So when someone shows you the impact you have had like that, you want to measure it, right? You know what you are doing, but you really want to properly know what you are doing, be able to somehow map it and understand it in a more complex way, then know whether that mapped process is shareable and scaleable.
And then this is where it gets tricky, because as an artist, there is a limit to the resources you are able to work with to develop these ideas. There is a limit to the technology you have access to, there is a limit to the understanding of your potential partners in schools, suddenly you are on a mission to be exploring and playing with this creative movement and dance programme with an education sector that has been sucked dry of any iota of support for innovation, let alone for the incredible things that the arts and creativity does for learning and the development of young people.
That isn’t me badmouthing schools by the way. I think Primary School teachers are some of the great heroes of our world. They are in a system that just doesn’t allow them to do what they can do.
We used the accelerometers, we measured the change in movement and activity throughout the 5 weeks of the programme. But we didn’t measure the stillness. In fact we couldn’t measure the stillness, because we needed multiple systems in place. Sometimes the classroom of the class we just worked with was on the other side of the school. So if you are working with bluetooth accelerometers, requiring a system to send to in the near vicinity, and you have a new class coming in, it all gets a little complicated and actually impossible to make happen. A lack of resources, basically, and hitting the limits of the world we are operating in.
We did begin to show the increased activity by the way, and we got some great visualisations out of what we were doing.
Around the same time I co-created and ran a pilot research programme with Erica Eaton from the University of St Mark and St John exploring the impact on heart rate of a parkour programme I had developed for schools. This was essentially a 45 minute programme that could be taught as part of the PE curriculum, mostly in secondary schools and in some primary schools. We worked with year 8, 9 and 10. We used heart rate monitoring kit that came out of the stone age, and worked with 3 schools, with a total of 76 participants. We wanted to see what the impact this programme had on average heart rate across sessions, time in various zones of heart rate and whether this satisfied the national curriculum guidelines for PE in schools.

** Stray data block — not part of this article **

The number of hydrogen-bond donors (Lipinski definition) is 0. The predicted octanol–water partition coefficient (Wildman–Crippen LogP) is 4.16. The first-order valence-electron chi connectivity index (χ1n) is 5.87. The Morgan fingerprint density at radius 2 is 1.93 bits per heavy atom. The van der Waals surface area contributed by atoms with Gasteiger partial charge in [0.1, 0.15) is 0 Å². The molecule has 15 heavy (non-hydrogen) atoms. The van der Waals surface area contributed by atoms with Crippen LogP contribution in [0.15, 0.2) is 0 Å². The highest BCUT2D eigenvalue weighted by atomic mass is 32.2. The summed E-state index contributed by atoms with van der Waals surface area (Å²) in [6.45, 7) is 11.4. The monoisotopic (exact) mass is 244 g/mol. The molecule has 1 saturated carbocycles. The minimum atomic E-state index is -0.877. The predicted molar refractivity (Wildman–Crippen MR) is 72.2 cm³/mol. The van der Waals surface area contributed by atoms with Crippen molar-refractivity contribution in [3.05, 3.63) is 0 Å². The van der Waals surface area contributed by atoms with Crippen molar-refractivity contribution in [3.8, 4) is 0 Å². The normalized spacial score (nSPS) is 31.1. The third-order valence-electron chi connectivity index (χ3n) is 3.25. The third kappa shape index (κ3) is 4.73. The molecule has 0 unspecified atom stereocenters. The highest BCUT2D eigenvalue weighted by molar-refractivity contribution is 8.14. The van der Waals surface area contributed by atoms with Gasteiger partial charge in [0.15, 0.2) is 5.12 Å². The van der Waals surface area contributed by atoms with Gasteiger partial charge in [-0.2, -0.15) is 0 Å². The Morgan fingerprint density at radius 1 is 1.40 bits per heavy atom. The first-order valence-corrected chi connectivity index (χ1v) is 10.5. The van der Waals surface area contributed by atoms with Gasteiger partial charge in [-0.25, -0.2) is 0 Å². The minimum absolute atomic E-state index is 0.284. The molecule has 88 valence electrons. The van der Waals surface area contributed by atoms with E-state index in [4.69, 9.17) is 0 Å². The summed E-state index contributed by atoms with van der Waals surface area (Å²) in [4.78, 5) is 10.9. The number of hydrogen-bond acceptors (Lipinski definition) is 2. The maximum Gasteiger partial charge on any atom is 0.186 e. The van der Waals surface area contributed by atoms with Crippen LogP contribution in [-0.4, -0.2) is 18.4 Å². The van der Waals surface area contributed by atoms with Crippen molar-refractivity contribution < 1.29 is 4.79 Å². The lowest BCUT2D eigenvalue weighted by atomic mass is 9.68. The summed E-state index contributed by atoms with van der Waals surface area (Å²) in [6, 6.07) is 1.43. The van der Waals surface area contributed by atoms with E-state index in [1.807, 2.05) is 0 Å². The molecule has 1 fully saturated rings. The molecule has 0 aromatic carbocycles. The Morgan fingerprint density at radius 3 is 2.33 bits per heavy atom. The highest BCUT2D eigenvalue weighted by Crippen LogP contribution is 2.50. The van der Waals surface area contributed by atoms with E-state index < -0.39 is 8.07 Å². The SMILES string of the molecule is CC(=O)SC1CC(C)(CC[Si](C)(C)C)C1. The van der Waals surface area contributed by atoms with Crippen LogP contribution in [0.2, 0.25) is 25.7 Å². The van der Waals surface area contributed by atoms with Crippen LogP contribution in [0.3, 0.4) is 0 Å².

Our final paper is going to review in the coming months, but suffice to say our results are what we expected and then some. Average time with heart rate at or over 50% of maximum heart rate in a 50 minute ‘normal’ PE class is 4 minutes. Average time for us was 26 minutes. Average time with heart rate at or over 80% of maximum heart rate for the same time frame is 45 seconds, our average was around 8 minutes. I could go on.
And also at the same time, we bought a motion capture suit and started exploring the possibilities of mocap outputs with my youth dance company, which is based at Dartington. Initially I was interested in working with the mocap to create interesting animations, translating my dancers movement into little 20 or 30 second cool ideas.
But what actually came out of working with the motion capture suit was the potency of it as a tool by which training and the levels of skills attained through dance training could be measured, viewed and evaluated by not just me but by the dancers wearing it. And another thing happened when they viewed the capture of their movement. Because it is a robot looking animation representing them, the dancers don’t see themselves, they see an objective body moving in an interesting way. This is the first time in my working life I have been able to have an objective conversation with dancers about their movement and without them hating watching themselves. This stepped removal is really profound, and something I may come back to in the future.
The point of all of this is that the measurement of complex movement activities that have a significant impact on those participating in them, and that can have a profound impact on health and potentially on cognition, is doable, if you have the right tools, the right colleagues who can deliver on those tools in terms of technology and the ability to be able to read the data that you are gathering. And you also have to be able to pivot when what you are doing tells you to pivot.
As you will have gathered by now, I am deeply passionate about movement, about how we can use these extraordinary bodies we have in such interesting and complex ways in order to further facilitate our learning, our ability to think, our physical and mental fitness (the two are inextricably linked) develop our skills and ability to do things we can’t yet do and take us to new places. And alongside this, as the dancer standing up here, who doesn’t like a total funk down to a tune that just gets you moving? What a joy that is. The Kitchen is the best venue I think.